December 17, 2020
After hanging out in Clifton Bay waiting for Megan, it was nice to lift anchor and go somewhere quieter. Megan’s arrival was a breath of fresh air from my normal, nomadic and solitary existence on Home Free.
We chose to head to the Berry Islands. Just on the South end so, not so far from Nassau, but still peaceful. I am a bit edgy in the shallow waters of the Bahamas; it takes some getting used to. While anchored in Clifton Bay I stayed pretty far out into the bay, where the water was in the 10-12′ range. I could have gone in another 500 feet, where it would have been a lot less rolly, but I thought the boat would turn with the wind/tides, so I was providing myself a lot of scope. It turns out, that the boat didn’t turn even a little bit.
Another interesting bit is the weird looking encampment at the Northern tip of the bay. Turns out it is Nygard Cay, which may be on the tip of peoples tongues as Peter Nygard was arrested this week in Winnipeg to be extradited to the US for his misdeeds with (seemingly) a large cohort of women, some who may have been minors. I took the dinghy over to look at the gaudy decor from the water. It is NOT the 8th wonder of the world. 🙂
In any case, we did end up in Bird Cay and again, I anchored a distance from shore that gave me lots of scope if necessary. For the first three days, the anchorage was quite peaceful and was met each evening with a nice calm, beautiful stars and miles and miles of area that was barren of other intruders. We are the red arrow in the screenshot below.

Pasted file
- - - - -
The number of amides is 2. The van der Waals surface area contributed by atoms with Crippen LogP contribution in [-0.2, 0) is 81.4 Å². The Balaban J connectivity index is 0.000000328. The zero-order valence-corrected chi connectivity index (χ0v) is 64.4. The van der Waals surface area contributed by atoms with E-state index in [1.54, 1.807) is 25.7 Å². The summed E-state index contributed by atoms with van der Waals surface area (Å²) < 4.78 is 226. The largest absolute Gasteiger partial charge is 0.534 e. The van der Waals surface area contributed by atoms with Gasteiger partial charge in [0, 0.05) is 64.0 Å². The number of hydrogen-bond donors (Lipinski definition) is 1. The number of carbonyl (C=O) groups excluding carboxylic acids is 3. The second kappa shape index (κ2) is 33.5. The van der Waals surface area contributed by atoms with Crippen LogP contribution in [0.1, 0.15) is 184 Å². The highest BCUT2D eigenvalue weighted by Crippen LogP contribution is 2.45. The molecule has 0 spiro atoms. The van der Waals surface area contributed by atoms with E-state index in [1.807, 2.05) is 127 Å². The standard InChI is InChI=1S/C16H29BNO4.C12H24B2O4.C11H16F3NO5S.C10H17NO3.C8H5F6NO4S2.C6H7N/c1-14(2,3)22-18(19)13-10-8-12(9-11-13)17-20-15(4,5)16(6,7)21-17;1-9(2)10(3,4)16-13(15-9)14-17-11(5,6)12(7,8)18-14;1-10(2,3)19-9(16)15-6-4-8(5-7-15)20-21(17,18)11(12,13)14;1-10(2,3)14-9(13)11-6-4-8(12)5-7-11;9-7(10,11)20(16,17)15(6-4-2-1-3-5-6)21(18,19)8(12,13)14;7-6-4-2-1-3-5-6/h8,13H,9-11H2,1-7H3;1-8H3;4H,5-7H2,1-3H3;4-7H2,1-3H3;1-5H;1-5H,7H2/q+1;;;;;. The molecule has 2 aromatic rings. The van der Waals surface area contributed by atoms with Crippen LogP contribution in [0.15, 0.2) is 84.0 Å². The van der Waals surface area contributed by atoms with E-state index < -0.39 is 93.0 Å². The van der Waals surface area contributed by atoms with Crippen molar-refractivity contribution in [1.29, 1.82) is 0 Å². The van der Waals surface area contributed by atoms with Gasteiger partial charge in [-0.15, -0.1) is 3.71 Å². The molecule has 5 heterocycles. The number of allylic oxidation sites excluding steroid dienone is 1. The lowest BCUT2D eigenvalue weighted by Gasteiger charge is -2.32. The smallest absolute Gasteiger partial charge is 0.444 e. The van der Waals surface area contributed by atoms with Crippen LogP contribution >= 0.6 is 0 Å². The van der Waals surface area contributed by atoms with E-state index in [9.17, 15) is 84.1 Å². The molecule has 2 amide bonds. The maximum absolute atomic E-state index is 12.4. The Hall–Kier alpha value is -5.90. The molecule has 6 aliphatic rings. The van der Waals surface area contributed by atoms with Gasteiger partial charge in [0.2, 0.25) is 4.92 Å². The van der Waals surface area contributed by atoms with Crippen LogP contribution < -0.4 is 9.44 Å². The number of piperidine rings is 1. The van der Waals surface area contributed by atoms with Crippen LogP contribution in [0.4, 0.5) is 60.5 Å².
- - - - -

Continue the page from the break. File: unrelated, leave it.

We had a few guests under the boat too, with a trio of Barracuda hanging out below us. They know how to find shade. We dropped a shiny lure into the water to see if we could get one to strike, but these were big fish and clearly had seen this sort of thing before. They were not going to fall for it.
On our visit to one of the local beaches, we also got a quick look at a turtle, perhaps two feet across, it wasn’t huge, but it was big enough.
This is what things look like as a backdrop to Home Free.
The water to the south is wide open and the land rises very fast as it comes up to the Berry Islands. With a south wind, the surge on Wednesday became noticeable and I made the decision to try my luck going further in. You can’t really see it on the chart, but there is an abandoned marina (see the purple ship in the circle) and a deep area that is farther in and more protected. I decided this is where we should go to avoid the ocean surge.
The front of that entrance has a depth of six feet apparently. Home Free needs five feet, ten inches of water. Due to timing issues, we decided to go for flatter water, pulled the anchor and made the short trip (about 1 mile) in at low tide. I think we may have brushed the grass for a couple dozen feet on the way in, but we safely got through the entrance and anchored in 18 feet of water.